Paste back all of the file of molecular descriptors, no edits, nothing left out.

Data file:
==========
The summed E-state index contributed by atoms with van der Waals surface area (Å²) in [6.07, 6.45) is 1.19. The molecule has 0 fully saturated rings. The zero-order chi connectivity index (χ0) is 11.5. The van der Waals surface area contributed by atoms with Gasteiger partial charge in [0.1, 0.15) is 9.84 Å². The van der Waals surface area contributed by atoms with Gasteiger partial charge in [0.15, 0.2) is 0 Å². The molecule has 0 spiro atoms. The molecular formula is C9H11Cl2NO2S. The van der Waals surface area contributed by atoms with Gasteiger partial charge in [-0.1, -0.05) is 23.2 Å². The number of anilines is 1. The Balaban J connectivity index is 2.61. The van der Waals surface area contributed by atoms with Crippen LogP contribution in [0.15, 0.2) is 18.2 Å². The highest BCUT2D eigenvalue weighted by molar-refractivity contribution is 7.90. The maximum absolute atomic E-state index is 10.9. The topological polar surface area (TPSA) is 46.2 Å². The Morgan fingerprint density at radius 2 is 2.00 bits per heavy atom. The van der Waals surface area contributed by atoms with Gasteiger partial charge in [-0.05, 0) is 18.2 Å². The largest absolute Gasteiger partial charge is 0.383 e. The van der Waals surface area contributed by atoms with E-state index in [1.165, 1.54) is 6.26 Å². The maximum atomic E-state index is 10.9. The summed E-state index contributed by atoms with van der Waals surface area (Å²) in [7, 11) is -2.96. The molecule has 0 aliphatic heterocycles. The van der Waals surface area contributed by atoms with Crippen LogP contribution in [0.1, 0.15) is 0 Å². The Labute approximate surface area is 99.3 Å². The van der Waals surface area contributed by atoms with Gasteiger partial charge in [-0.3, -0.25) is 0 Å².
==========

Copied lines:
The summed E-state index contributed by atoms with van der Waals surface area (Å²) in [6.07, 6.45) is 1.19. The molecule has 0 fully saturated rings. The zero-order chi connectivity index (χ0) is 11.5. The van der Waals surface area contributed by atoms with Gasteiger partial charge in [0.1, 0.15) is 9.84 Å². The van der Waals surface area contributed by atoms with Gasteiger partial charge in [0.15, 0.2) is 0 Å². The molecule has 0 spiro atoms. The molecular formula is C9H11Cl2NO2S. The van der Waals surface area contributed by atoms with Gasteiger partial charge in [-0.1, -0.05) is 23.2 Å². The number of anilines is 1. The Balaban J connectivity index is 2.61. The van der Waals surface area contributed by atoms with Crippen LogP contribution in [0.15, 0.2) is 18.2 Å². The highest BCUT2D eigenvalue weighted by molar-refractivity contribution is 7.90. The maximum absolute atomic E-state index is 10.9. The topological polar surface area (TPSA) is 46.2 Å². The Morgan fingerprint density at radius 2 is 2.00 bits per heavy atom. The van der Waals surface area contributed by atoms with Gasteiger partial charge in [-0.05, 0) is 18.2 Å². The largest absolute Gasteiger partial charge is 0.383 e. The van der Waals surface area contributed by atoms with E-state index in [1.165, 1.54) is 6.26 Å². The maximum atomic E-state index is 10.9. The summed E-state index contributed by atoms with van der Waals surface area (Å²) in [7, 11) is -2.96. The molecule has 0 aliphatic heterocycles. The van der Waals surface area contributed by atoms with Crippen LogP contribution in [0.1, 0.15) is 0 Å². The Labute approximate surface area is 99.3 Å². The van der Waals surface area contributed by atoms with Gasteiger partial charge in [-0.3, -0.25) is 0 Å².